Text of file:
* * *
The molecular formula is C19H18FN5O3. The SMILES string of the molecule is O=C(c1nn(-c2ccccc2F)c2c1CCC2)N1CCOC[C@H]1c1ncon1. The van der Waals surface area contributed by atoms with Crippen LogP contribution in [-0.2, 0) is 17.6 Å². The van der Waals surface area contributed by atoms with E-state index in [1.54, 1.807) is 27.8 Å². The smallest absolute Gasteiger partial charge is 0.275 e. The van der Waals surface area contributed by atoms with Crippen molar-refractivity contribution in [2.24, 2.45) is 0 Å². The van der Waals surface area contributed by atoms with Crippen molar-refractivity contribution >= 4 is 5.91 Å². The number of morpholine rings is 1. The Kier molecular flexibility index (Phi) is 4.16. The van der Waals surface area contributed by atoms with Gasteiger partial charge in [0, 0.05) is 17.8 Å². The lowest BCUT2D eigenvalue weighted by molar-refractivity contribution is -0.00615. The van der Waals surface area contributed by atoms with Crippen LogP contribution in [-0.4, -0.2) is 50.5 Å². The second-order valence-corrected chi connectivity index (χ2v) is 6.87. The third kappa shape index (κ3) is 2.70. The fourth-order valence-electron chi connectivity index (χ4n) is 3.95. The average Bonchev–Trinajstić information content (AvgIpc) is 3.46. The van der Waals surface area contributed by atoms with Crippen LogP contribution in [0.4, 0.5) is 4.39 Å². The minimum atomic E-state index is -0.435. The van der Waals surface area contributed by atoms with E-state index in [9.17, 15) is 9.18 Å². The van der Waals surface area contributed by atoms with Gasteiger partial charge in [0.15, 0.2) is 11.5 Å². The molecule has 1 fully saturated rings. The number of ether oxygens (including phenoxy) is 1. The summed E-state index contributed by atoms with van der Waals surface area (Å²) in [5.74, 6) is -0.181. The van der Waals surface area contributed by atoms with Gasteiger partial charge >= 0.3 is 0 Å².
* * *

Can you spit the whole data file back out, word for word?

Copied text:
The molecular formula is C19H18FN5O3. The SMILES string of the molecule is O=C(c1nn(-c2ccccc2F)c2c1CCC2)N1CCOC[C@H]1c1ncon1. The van der Waals surface area contributed by atoms with Crippen LogP contribution in [-0.2, 0) is 17.6 Å². The van der Waals surface area contributed by atoms with E-state index in [1.54, 1.807) is 27.8 Å². The smallest absolute Gasteiger partial charge is 0.275 e. The van der Waals surface area contributed by atoms with Crippen molar-refractivity contribution in [2.24, 2.45) is 0 Å². The van der Waals surface area contributed by atoms with Crippen molar-refractivity contribution >= 4 is 5.91 Å². The number of morpholine rings is 1. The Kier molecular flexibility index (Phi) is 4.16. The van der Waals surface area contributed by atoms with Gasteiger partial charge in [0, 0.05) is 17.8 Å². The lowest BCUT2D eigenvalue weighted by molar-refractivity contribution is -0.00615. The van der Waals surface area contributed by atoms with Crippen LogP contribution in [-0.4, -0.2) is 50.5 Å². The second-order valence-corrected chi connectivity index (χ2v) is 6.87. The third kappa shape index (κ3) is 2.70. The fourth-order valence-electron chi connectivity index (χ4n) is 3.95. The average Bonchev–Trinajstić information content (AvgIpc) is 3.46. The van der Waals surface area contributed by atoms with Crippen LogP contribution in [0.4, 0.5) is 4.39 Å². The minimum atomic E-state index is -0.435. The van der Waals surface area contributed by atoms with E-state index in [9.17, 15) is 9.18 Å². The van der Waals surface area contributed by atoms with Gasteiger partial charge in [0.15, 0.2) is 11.5 Å². The molecule has 1 fully saturated rings. The number of ether oxygens (including phenoxy) is 1. The summed E-state index contributed by atoms with van der Waals surface area (Å²) in [5.74, 6) is -0.181. The van der Waals surface area contributed by atoms with Gasteiger partial charge >= 0.3 is 0 Å².